In autumn, tomato plants begin to slow down and any fruit they hold that hasn’t matured is unlikely to ripen on its own. Luckily, there is a simple way to quickly ripen tomatoes at home…
Late Maturing Tomato Plants
In an ideal world, you want your tomatoes to ripen naturally. That’s the whole point of growing your own right? Understandably, that isn’t always the case. To get the results you want, sometimes you have to take matters into your own hands.
But before tackling how you can easily ripen your tomatoes, it’s worth figuring out how to prevent slow maturing plants and fruits in the first place:
Start Growing Early
This almost goes without saying but we feel it’s still important to stress. If you hope to harvest tomatoes at a specific time, try to start growing them as early as possible.
For example, tomatoes can be sown anywhere between February and April. If you’re wanting an August harvest, sow tomato seeds succinctly from early February to April. This way you give yourself the potential benefit of an extended growing period, allowing time for slow maturing fruits to ‘catch up’.
Focus on Plant Development
Make sure you put enough effort into feeding your plant enough to promote the development of fruit. We suggest using a premium quality tomato feed during the early stages of the plant’s life to boost its nutrient uptake and natural strength against diseases. This way, all the plant’s energy and focus will be on the producing plump and healthy tomatoes. rather than surviving.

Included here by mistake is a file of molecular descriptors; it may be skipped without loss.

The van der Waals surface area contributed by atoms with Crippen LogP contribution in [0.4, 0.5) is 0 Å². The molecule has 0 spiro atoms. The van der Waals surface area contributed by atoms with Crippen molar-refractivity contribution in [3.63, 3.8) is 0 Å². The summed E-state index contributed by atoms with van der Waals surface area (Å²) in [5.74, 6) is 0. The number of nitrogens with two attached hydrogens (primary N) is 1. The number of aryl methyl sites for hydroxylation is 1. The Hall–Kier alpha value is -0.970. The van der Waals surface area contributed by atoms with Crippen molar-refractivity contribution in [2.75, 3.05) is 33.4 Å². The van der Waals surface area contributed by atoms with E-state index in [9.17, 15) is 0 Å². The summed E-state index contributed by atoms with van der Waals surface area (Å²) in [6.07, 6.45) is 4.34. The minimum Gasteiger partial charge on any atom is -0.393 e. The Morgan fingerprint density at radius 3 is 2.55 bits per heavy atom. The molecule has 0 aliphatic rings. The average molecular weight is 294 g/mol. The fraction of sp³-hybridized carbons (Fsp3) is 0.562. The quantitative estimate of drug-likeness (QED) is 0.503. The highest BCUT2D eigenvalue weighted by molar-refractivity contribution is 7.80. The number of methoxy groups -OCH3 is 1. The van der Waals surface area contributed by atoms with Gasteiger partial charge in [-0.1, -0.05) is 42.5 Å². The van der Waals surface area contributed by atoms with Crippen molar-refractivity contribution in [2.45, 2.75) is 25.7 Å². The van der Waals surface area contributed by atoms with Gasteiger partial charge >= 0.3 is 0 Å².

How to Ripen Tomatoes
So, you started growing your plants at the right time.
Put plenty of time and effort into ensuring the plants were properly fed and watered to maintain development.
You’re even happy to see so many fruits forming on your tomatoes plant…
But, does it seems all your efforts will go to waste because your tomatoes won’t ripen before the first autumn frost kicks in?
It’s time to try this handy hack to get your tomatoes ripened in as little as 7 days!
The Paper Bag Method
We love this method because it’s simple and hassle-free.
What you will need:
- 1 Banana
- A handful of ready to ripen tomatoes (Less than 10)
- An eco-friendly paper bag
How to do it:
- Harvest-ready to ripen tomatoes. They should feel firm but bouncy on the surface and range from green to amber in colour.
- Place them in a paper bag with a ripe yellow banana
- Make sure the bag is slightly breathable but can be closed securely
- Keep the paper bag in a dry place, indoors or in a greenhouse at a temperature above 10°C
- After 24 and 72 hours, check the bag to see the progress. Your tomatoes might have completely ripened already. If not…
- Periodically check the bag to see the progress.
- Given a good 7 days, your tomatoes will be ripe and red-y to eat!
Check out our video tutorial:
How Banana Ethylene Gas Ripens Tomatoes
Ethylene is a gas commonly known as the ripening hormone among the gardening community. That’s because it’s notorious for its ability to change the appearance of certain fruits as they ripen, such as bananas.
Unfortunately, tomatoes are not among the fruits which benefit from producing this gas, however, they are most definitely affected by it.
When in proximity to this gas or fruit that produces this gas, green to amber tomatoes also experience the ripening effect of ethylene.